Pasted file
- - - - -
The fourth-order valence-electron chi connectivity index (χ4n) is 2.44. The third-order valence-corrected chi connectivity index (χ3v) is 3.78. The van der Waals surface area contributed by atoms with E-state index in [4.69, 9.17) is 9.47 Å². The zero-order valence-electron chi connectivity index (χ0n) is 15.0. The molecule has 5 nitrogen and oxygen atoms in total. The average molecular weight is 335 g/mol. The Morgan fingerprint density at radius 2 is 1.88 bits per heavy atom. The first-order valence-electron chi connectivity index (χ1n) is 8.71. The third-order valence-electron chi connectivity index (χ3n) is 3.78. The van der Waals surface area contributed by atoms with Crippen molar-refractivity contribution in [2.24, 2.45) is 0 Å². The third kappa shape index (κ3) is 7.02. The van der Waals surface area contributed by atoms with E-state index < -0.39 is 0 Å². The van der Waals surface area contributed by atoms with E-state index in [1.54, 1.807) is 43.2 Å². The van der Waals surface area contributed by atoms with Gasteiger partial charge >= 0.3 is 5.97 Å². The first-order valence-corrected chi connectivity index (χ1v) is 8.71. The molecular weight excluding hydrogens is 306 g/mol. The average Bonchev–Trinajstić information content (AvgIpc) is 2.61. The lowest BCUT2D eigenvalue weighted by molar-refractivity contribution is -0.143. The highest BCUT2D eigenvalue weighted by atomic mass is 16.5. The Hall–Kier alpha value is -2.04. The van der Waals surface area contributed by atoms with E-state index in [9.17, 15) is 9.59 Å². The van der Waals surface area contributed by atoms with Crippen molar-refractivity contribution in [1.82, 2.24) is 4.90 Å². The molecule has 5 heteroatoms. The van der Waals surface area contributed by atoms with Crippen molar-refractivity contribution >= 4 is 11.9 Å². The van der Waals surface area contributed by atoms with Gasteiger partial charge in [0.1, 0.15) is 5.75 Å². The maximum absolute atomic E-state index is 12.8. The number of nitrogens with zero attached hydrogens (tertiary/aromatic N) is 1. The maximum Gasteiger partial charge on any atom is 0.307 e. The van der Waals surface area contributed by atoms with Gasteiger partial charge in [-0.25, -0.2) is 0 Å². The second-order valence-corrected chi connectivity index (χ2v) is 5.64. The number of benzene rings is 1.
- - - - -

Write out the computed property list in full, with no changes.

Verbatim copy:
The fourth-order valence-electron chi connectivity index (χ4n) is 2.44. The third-order valence-corrected chi connectivity index (χ3v) is 3.78. The van der Waals surface area contributed by atoms with E-state index in [4.69, 9.17) is 9.47 Å². The zero-order valence-electron chi connectivity index (χ0n) is 15.0. The molecule has 5 nitrogen and oxygen atoms in total. The average molecular weight is 335 g/mol. The Morgan fingerprint density at radius 2 is 1.88 bits per heavy atom. The first-order valence-electron chi connectivity index (χ1n) is 8.71. The third-order valence-electron chi connectivity index (χ3n) is 3.78. The van der Waals surface area contributed by atoms with Crippen molar-refractivity contribution in [2.24, 2.45) is 0 Å². The third kappa shape index (κ3) is 7.02. The van der Waals surface area contributed by atoms with E-state index < -0.39 is 0 Å². The van der Waals surface area contributed by atoms with E-state index in [1.54, 1.807) is 43.2 Å². The van der Waals surface area contributed by atoms with Gasteiger partial charge >= 0.3 is 5.97 Å². The first-order valence-corrected chi connectivity index (χ1v) is 8.71. The molecular weight excluding hydrogens is 306 g/mol. The average Bonchev–Trinajstić information content (AvgIpc) is 2.61. The lowest BCUT2D eigenvalue weighted by molar-refractivity contribution is -0.143. The highest BCUT2D eigenvalue weighted by atomic mass is 16.5. The Hall–Kier alpha value is -2.04. The van der Waals surface area contributed by atoms with E-state index in [9.17, 15) is 9.59 Å². The van der Waals surface area contributed by atoms with Crippen molar-refractivity contribution in [1.82, 2.24) is 4.90 Å². The molecule has 5 heteroatoms. The van der Waals surface area contributed by atoms with Crippen molar-refractivity contribution >= 4 is 11.9 Å². The van der Waals surface area contributed by atoms with Gasteiger partial charge in [0.1, 0.15) is 5.75 Å². The maximum absolute atomic E-state index is 12.8. The number of nitrogens with zero attached hydrogens (tertiary/aromatic N) is 1. The maximum Gasteiger partial charge on any atom is 0.307 e. The van der Waals surface area contributed by atoms with Gasteiger partial charge in [-0.25, -0.2) is 0 Å². The second-order valence-corrected chi connectivity index (χ2v) is 5.64. The number of benzene rings is 1.